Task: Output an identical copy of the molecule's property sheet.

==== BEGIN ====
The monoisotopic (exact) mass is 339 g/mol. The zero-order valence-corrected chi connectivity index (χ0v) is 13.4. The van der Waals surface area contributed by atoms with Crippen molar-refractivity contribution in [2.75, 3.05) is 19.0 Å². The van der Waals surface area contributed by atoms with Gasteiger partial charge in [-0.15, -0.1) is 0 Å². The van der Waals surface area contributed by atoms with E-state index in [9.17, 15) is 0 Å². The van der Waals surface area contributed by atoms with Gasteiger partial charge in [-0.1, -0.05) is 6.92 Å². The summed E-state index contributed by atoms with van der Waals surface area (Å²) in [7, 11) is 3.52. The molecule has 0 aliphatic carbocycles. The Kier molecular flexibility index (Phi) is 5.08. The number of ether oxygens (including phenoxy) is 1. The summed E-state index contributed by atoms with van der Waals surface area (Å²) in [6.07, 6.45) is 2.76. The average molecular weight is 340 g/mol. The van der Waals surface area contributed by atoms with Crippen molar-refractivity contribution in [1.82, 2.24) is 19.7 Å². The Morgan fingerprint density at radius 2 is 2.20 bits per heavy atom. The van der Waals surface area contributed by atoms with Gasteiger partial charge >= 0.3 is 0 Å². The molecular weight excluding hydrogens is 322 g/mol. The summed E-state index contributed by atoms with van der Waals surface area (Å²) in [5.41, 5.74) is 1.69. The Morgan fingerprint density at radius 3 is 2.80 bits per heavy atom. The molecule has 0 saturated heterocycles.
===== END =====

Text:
The monoisotopic (exact) mass is 339 g/mol. The zero-order valence-corrected chi connectivity index (χ0v) is 13.4. The van der Waals surface area contributed by atoms with Crippen molar-refractivity contribution in [2.75, 3.05) is 19.0 Å². The van der Waals surface area contributed by atoms with Gasteiger partial charge in [-0.15, -0.1) is 0 Å². The van der Waals surface area contributed by atoms with E-state index in [9.17, 15) is 0 Å². The van der Waals surface area contributed by atoms with Gasteiger partial charge in [-0.1, -0.05) is 6.92 Å². The summed E-state index contributed by atoms with van der Waals surface area (Å²) in [7, 11) is 3.52. The molecule has 0 aliphatic carbocycles. The Kier molecular flexibility index (Phi) is 5.08. The number of ether oxygens (including phenoxy) is 1. The summed E-state index contributed by atoms with van der Waals surface area (Å²) in [6.07, 6.45) is 2.76. The average molecular weight is 340 g/mol. The van der Waals surface area contributed by atoms with Crippen molar-refractivity contribution in [1.82, 2.24) is 19.7 Å². The Morgan fingerprint density at radius 2 is 2.20 bits per heavy atom. The van der Waals surface area contributed by atoms with Gasteiger partial charge >= 0.3 is 0 Å². The molecular weight excluding hydrogens is 322 g/mol. The summed E-state index contributed by atoms with van der Waals surface area (Å²) in [5.41, 5.74) is 1.69. The Morgan fingerprint density at radius 3 is 2.80 bits per heavy atom. The molecule has 0 saturated heterocycles.